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'They went above and beyond': Richmond officers help remove 10 people from motel during fire
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'They went above and beyond': Richmond officers help remove 10 people from motel during fire

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Two Richmond police officers helped remove about 10 people from a fire last week that had engulfed a motel room at the Richmond Inn and Suites on Midlothian Turnpike.

Around 5:30 p.m. Jan. 7, officers Ben Frazer and Steve Gibson were patrolling the area, when they got a call about a wanted person at the motel in the 6300 block of Midlothian Turnpike. But when they arrived, they found smoke coming from the back of the building and “instincts jumped in,” Frazer recounted Thursday.

Frazer started upstairs and Gibson stayed on the ground-level, where the fire had began, knocking on doors to warn guests of the blaze.

“I started beating on the doors, nobody was answering,” Frazer said, adding that it wasn’t unusual that people didn’t open their doors to the police. “So when that’s the case, we still have to open it up to make sure nobody is down inside because of smoke, or is asleep.”

A master key, provided by the hotel manager didn’t work, so the officers used a battering ram — “the key to the city,” they called it in jest. A man who answered the phone at the motel deferred questions to a manager, who was not immediately available.

“Most didn’t have a clue that there was fire,” Gibson said of the eight to 10 people they helped evacuate. Some were asleep, and some were older and needed assistance, the officers said. Gibson said they put one man on a computer chair, and rolled him out of harm’s way.

Gibson and the manager used fire extinguishers to try and quench the flames, the officer said. But as the foam ran dry, the room’s curtains caught fire, sending smoke over the second-story railing and obscuring Frazer’s vision. He felt blindly for the railing to guide him back downstairs, their captain, Faith Flippo, said. Frazer was treated for minor smoke inhalation.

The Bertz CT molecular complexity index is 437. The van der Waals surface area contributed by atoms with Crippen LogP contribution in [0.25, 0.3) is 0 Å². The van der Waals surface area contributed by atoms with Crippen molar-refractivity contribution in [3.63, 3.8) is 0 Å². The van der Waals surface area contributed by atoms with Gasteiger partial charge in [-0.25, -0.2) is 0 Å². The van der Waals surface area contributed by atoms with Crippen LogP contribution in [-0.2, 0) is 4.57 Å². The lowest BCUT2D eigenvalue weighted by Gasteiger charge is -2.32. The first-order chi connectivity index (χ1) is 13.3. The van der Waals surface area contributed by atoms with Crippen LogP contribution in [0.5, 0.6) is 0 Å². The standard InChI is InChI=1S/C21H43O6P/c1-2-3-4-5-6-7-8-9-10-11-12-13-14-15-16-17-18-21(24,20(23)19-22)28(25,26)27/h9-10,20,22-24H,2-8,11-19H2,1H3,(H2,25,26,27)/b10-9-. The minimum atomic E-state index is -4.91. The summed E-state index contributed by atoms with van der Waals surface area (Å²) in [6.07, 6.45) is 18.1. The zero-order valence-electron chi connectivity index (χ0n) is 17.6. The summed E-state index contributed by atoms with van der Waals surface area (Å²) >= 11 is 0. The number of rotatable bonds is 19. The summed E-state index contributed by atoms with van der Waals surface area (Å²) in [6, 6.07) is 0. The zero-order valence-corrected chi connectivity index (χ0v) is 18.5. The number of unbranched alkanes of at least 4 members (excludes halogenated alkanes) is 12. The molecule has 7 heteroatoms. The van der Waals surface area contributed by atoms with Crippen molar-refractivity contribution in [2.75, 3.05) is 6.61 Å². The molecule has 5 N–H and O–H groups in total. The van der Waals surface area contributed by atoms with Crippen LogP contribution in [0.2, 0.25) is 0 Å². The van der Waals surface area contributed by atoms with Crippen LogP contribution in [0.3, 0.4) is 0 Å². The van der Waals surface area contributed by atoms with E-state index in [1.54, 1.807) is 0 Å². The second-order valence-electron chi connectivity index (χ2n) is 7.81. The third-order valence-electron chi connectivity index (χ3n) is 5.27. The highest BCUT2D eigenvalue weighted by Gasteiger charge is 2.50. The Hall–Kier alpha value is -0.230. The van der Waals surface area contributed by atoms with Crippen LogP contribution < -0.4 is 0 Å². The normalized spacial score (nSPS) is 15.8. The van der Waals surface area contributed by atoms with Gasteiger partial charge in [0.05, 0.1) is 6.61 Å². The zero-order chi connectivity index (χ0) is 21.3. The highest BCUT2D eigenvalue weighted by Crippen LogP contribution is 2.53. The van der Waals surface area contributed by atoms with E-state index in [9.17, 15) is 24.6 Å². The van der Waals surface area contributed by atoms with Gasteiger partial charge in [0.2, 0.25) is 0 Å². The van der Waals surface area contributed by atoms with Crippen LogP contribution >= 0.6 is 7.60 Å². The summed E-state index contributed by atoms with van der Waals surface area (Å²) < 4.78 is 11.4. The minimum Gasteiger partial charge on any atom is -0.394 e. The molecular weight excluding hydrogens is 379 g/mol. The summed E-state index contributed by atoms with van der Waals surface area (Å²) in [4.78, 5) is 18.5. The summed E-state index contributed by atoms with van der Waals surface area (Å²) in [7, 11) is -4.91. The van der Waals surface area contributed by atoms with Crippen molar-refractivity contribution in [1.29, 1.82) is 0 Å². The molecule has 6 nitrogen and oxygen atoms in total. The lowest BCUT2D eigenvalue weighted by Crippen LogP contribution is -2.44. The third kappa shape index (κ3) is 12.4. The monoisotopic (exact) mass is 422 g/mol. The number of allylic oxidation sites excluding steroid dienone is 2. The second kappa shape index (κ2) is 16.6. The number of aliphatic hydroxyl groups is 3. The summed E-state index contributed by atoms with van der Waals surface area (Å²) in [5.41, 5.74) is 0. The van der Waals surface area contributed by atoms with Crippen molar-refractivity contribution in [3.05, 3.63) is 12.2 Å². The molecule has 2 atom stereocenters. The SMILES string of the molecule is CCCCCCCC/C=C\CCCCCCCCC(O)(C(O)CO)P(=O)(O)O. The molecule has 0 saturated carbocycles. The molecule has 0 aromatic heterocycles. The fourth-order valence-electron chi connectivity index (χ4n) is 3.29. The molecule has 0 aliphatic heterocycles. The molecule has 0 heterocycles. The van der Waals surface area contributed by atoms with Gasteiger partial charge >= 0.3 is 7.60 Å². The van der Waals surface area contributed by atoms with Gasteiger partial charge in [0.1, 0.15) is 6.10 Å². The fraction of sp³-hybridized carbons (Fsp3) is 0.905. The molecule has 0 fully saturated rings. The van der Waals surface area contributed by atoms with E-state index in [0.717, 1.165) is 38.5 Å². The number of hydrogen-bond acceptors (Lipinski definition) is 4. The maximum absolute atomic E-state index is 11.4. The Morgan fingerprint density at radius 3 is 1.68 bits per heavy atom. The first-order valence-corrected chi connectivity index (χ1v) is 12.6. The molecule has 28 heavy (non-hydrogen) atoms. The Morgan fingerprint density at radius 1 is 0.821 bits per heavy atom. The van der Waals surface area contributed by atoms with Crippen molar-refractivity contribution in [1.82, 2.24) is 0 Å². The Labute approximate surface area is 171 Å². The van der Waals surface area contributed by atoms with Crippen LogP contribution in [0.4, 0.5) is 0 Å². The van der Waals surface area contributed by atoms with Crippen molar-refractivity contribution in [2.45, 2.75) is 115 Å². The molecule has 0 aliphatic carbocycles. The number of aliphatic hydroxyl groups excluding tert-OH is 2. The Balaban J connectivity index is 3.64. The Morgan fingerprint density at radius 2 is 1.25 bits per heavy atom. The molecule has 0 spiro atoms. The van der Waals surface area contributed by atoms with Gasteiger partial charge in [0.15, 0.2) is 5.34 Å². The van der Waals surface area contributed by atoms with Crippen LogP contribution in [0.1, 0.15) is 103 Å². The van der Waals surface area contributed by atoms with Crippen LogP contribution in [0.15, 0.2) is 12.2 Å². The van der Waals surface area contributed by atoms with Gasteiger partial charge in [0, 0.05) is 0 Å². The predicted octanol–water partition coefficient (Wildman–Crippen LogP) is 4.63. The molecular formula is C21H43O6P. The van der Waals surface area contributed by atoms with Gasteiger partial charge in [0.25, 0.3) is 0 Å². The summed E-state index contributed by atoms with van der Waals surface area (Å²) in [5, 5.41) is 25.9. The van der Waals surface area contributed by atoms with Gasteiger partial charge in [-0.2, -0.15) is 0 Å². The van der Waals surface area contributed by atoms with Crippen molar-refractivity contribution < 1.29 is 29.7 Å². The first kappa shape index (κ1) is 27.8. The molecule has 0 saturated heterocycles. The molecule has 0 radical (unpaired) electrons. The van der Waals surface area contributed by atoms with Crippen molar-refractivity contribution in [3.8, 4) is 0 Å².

“They went above and beyond,” Flippo said.

It was only a matter of minutes before Richmond fire crews arrived, according to the officers and the fire department. The blaze was under control within 20 minutes. One first-floor room was completely gutted, but others were safe for guests to return to that night, fire officials said. Investigators said the cause was accidental: clothes had been placed too close to a heater.

“We’re not firefighters, so to us every fire is bad,” said Frazer, who’s been on the force for 13 years.

Gibson has been with the department for 14 years, and recalled one other similar incident about a decade ago at an assisted living facility in South Richmond. But typically during a fire, the officers said: “All we’re doing is blocking off roads and trying to keep people out of the scene and keep people from running over fire hoses.”

“In a situation like that, I don’t think it matters if you’re a police officer, firefighter, or whatever, the average human being would have done the same thing we did,” Frazer said.

“We are grateful for the officers’ assistance in evacuating occupants from the motel,” the fire department said in a statement on Thursday. It was one of three fires their crews responded to within a one-hour period last Friday night. “This type of teamwork between public safety agencies in the City of Richmond is a good example of how we can work together to keep our citizens safe.”

After Frazer was treated by the Richmond Ambulance Authority, the officers returned to the 3rd Precinct to file paperwork on the incident, which happened just an hour and a half into their shift. Later, they aided Chesterfield police in a robbery.

Their shift ended when they were in a head-on collision with a fleeing vehicle, they said. Frazer was again treated, and later cleared.

“Sometimes it’s a quiet night,” Frazer said, knocking on a table in the precinct as he recounted to their story to reporters.

“Sometimes, you’re a magnet for interesting things,” his partner added.

arockett@timesdispatch.com

(804) 649-6527

Twitter: @AliRockettRTD

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